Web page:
Combined effects due to combination therapy with racemic ketamine and propofol were additive, described using a sigmoidal curve with a propofol Ce50 of 3.1 µg/ml, ketamine Ce50 of 0.64 µg/ml, and a slope parameter of 5.4. This means that small serum concentration changes will have dramatic effect on the degree of sedation observed. The combination of ketamine and propofol (“ketofol”) in a 1:1 ratio is being used in emergency departments with great success.86 Less nausea and vomiting are reported when propofol is employed with ketamine for sedation. Children receiving ketamine with propofol had less vomiting than those given ketamine alone (2% vs. 12%) after orthopedic procedures.87 Propofol has an antiemetic at a plasma concentration with an (Cp50) of 0.343 µg/ml. The time that this concentration exceeds the analgesic threshold for ketamine (0.2 µg/ml) after return of consciousness changes with both the dose ratio and duration of infusion. An optimal ratio of racemic ketamine to propofol of 1:5 for 30 min of anesthesia and 1:6.7 for 90 min of anesthesia has been suggested. The context-sensitive half-time of ketamine increases with the duration of the infusion, resulting in delayed recovery.88,89
The addition of ketamine to propofol infused using a McFarlan manual infusion regimen40 caused prolonged postoperative sedation in a 5-yr-old, 20-kg child. The predicted 50% probability of return to consciousness after a 1.5-h infusion using a 1:5 mixture was 1.6 h; this was reduced by slowing administration infusion rates to 67% of that dictated by the McFarlan regimen. This lower rate achieved a predicted 50% probability of return to consciousness of 60 min for 1.5 h duration anesthesia.89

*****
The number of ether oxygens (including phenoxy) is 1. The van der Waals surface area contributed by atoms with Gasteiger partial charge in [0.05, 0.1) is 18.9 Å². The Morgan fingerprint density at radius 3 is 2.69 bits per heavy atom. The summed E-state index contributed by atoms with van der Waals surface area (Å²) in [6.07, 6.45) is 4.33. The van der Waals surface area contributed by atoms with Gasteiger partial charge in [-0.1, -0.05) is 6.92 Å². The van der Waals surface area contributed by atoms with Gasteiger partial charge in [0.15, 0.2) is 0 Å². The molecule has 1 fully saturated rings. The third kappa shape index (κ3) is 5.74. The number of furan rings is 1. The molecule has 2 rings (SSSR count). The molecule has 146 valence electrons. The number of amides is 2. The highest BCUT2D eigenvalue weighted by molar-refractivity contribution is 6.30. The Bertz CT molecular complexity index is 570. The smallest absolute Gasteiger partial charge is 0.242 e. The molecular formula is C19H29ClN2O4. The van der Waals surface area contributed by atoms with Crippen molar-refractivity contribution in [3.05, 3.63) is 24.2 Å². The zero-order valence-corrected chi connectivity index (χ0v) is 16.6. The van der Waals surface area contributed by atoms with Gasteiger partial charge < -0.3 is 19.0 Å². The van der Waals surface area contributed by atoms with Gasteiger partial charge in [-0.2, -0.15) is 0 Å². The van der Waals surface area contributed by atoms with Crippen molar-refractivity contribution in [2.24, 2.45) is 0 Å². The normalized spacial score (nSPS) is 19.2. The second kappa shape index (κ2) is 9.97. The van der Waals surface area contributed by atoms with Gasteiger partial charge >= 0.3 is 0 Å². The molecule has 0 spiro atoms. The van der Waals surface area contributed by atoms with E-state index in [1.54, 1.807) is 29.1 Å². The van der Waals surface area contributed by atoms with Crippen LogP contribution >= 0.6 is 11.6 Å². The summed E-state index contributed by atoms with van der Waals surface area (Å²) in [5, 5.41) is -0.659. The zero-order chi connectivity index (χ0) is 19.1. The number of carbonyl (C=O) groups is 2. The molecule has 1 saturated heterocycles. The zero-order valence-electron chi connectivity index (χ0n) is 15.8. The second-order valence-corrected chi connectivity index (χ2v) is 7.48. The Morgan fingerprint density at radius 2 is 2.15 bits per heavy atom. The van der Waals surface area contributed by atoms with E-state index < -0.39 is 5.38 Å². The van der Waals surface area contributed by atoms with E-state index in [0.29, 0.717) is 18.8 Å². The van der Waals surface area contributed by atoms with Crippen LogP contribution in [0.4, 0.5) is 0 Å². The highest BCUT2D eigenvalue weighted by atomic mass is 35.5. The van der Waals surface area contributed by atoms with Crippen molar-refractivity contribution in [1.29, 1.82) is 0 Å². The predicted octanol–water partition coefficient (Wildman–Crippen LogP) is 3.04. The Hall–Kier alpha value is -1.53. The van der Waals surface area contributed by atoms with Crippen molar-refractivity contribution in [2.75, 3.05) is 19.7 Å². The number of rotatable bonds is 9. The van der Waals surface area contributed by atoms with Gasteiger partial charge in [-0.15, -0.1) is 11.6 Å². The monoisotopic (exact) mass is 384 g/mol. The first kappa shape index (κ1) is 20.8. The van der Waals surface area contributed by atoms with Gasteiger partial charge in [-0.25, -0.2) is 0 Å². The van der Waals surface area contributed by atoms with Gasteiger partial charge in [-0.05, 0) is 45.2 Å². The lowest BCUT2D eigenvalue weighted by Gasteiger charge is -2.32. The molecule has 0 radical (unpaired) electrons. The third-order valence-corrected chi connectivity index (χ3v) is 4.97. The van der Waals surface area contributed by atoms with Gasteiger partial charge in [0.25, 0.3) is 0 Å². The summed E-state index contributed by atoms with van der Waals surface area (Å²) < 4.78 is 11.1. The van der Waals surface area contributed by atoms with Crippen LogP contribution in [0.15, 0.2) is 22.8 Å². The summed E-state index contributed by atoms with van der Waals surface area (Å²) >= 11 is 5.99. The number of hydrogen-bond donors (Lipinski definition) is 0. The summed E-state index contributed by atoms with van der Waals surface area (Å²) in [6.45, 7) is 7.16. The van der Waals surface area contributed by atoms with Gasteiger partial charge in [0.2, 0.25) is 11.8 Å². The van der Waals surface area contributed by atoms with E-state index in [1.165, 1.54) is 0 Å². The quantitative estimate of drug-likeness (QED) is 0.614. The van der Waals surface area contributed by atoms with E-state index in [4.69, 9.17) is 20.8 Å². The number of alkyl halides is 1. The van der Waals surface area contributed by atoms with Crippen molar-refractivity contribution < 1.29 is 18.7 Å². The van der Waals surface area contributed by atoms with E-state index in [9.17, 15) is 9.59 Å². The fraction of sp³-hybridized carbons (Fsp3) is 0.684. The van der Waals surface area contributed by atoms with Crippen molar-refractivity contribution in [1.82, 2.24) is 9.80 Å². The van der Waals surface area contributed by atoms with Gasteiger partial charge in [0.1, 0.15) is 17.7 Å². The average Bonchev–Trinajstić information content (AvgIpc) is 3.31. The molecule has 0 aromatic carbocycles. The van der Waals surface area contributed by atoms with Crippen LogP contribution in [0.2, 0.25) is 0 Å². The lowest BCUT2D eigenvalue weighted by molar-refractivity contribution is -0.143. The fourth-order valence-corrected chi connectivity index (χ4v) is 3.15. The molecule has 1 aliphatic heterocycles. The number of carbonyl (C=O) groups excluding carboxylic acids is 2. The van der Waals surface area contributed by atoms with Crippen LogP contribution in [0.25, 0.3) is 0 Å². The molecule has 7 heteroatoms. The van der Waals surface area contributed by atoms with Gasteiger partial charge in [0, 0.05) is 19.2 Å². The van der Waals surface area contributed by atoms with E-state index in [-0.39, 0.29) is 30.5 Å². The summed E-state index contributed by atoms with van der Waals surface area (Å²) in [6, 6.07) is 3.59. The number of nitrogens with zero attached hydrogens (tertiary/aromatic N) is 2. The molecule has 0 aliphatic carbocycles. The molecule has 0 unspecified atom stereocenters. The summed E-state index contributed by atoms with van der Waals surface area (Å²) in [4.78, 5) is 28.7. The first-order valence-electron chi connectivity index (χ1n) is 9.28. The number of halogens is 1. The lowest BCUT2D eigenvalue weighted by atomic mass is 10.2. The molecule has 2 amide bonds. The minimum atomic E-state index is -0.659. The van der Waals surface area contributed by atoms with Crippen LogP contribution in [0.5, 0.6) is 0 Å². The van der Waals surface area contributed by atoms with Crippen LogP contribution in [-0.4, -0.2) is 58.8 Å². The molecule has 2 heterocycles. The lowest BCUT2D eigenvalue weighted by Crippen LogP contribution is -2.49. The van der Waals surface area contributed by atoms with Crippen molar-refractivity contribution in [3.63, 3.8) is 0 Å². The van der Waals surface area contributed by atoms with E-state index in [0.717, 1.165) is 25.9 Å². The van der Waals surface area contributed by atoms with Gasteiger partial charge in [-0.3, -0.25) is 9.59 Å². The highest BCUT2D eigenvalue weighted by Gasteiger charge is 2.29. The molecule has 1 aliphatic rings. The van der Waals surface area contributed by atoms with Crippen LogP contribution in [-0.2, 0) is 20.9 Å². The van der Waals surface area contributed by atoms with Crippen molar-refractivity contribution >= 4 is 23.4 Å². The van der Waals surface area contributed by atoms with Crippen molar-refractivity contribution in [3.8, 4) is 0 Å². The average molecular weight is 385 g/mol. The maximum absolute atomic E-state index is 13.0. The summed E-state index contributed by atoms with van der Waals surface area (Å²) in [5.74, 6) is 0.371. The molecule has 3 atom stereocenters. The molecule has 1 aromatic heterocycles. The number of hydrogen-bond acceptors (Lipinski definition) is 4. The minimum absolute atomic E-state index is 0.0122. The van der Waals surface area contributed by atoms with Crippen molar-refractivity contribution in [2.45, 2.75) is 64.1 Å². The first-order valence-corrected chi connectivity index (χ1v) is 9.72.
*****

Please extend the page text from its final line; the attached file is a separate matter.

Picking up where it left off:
Midazolam continues to be used as premedication and coadministration at anesthesia induction. Coadministration reduces the propofol dose for induction and the amnesic effect. Midazolam may be desirable if lighter plains of anesthesia or sedation are used.90 The t1/2keo of midazolam is 0.9 to 1.6 min. A midazolam infusion (e.g., 0.05 mg · kg-1 · h-1, 0.83 µg · kg-1 · min-1, plasma concentration 125 ng/ml) combined with propofol reduced the clearance of one another, resulting in a 25% increase in propofol concentrations and a 27% increase in midazolam concentrations.91–93 These changes are due to cytochrome P450 inhibition by propofol and hemodynamic alterations; midazolam has an intermediate hepatic extraction ratio and clearance is reduced with a lowering of hepatic blood flow. They also both act on γ-aminobutyric acid cerebral receptors contributing to pharmacodynamic interactions.94,95 The addition of midazolam to propofol infusion improves hemodynamic stability but delays recovery when compared to propofol alone.
Dexmedetomidine has ascendency over clonidine as the α2-receptor agonist of choice for procedural sedation in children because it is approximately eight times more specific to the α2-adrenoreceptor. The sedation target concentration (0.6 µg/l) in children is similar to that described for adults. Immature clearance in the first year of life and a higher clearance (when expressed as per kilogram) in small children dictate infusion rates that change with age.96 Dexmedetomidine qualities such as maintenance of respiratory drive, conserved airway patency, opioid sparing analgesic effect, neurophysiologic evoked potential preservation, and possible neuroprotective effects make this drug an attractive option as an adjunct to propofol-based total intravenous anesthesia.97 Coadministration with other drugs such as midazolam, fentanyl, and ketamine is also reported for invasive procedures.55,56,98 An ED50 of 0.49 µg/kg given over 5 s in children (5.4 to 9.5 yr) undergoing propofol/remifentanil total intravenous anesthesia is without hemodynamic compromise.99